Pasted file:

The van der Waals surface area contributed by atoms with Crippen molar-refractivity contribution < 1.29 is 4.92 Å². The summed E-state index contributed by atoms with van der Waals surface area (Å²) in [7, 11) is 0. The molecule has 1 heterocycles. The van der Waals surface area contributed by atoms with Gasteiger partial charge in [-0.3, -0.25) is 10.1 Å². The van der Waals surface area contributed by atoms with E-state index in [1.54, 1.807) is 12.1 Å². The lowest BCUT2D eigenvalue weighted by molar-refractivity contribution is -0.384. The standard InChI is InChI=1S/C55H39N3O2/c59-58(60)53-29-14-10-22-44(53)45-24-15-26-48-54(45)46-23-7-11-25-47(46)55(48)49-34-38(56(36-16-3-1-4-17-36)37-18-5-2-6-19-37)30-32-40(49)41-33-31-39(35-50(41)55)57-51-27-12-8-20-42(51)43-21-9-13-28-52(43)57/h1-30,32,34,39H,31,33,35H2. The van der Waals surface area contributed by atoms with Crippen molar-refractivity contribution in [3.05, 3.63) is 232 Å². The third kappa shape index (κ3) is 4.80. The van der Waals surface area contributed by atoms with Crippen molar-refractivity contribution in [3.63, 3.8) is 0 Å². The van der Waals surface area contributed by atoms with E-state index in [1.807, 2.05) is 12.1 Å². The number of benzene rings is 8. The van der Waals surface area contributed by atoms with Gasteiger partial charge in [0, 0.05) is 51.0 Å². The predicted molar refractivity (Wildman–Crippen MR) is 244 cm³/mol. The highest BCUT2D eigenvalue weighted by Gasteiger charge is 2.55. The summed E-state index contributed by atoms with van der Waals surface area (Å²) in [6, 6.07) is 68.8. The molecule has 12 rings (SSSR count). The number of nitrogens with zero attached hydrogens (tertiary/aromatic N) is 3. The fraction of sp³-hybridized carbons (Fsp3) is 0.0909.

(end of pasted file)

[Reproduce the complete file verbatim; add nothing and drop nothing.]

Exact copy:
The van der Waals surface area contributed by atoms with Crippen molar-refractivity contribution < 1.29 is 4.92 Å². The summed E-state index contributed by atoms with van der Waals surface area (Å²) in [7, 11) is 0. The molecule has 1 heterocycles. The van der Waals surface area contributed by atoms with Gasteiger partial charge in [-0.3, -0.25) is 10.1 Å². The van der Waals surface area contributed by atoms with E-state index in [1.54, 1.807) is 12.1 Å². The lowest BCUT2D eigenvalue weighted by molar-refractivity contribution is -0.384. The standard InChI is InChI=1S/C55H39N3O2/c59-58(60)53-29-14-10-22-44(53)45-24-15-26-48-54(45)46-23-7-11-25-47(46)55(48)49-34-38(56(36-16-3-1-4-17-36)37-18-5-2-6-19-37)30-32-40(49)41-33-31-39(35-50(41)55)57-51-27-12-8-20-42(51)43-21-9-13-28-52(43)57/h1-30,32,34,39H,31,33,35H2. The van der Waals surface area contributed by atoms with Crippen molar-refractivity contribution in [3.05, 3.63) is 232 Å². The third kappa shape index (κ3) is 4.80. The van der Waals surface area contributed by atoms with Crippen molar-refractivity contribution in [3.63, 3.8) is 0 Å². The van der Waals surface area contributed by atoms with E-state index in [1.807, 2.05) is 12.1 Å². The number of benzene rings is 8. The van der Waals surface area contributed by atoms with Gasteiger partial charge in [0, 0.05) is 51.0 Å². The predicted molar refractivity (Wildman–Crippen MR) is 244 cm³/mol. The highest BCUT2D eigenvalue weighted by Gasteiger charge is 2.55. The summed E-state index contributed by atoms with van der Waals surface area (Å²) in [6, 6.07) is 68.8. The molecule has 12 rings (SSSR count). The number of nitrogens with zero attached hydrogens (tertiary/aromatic N) is 3. The fraction of sp³-hybridized carbons (Fsp3) is 0.0909.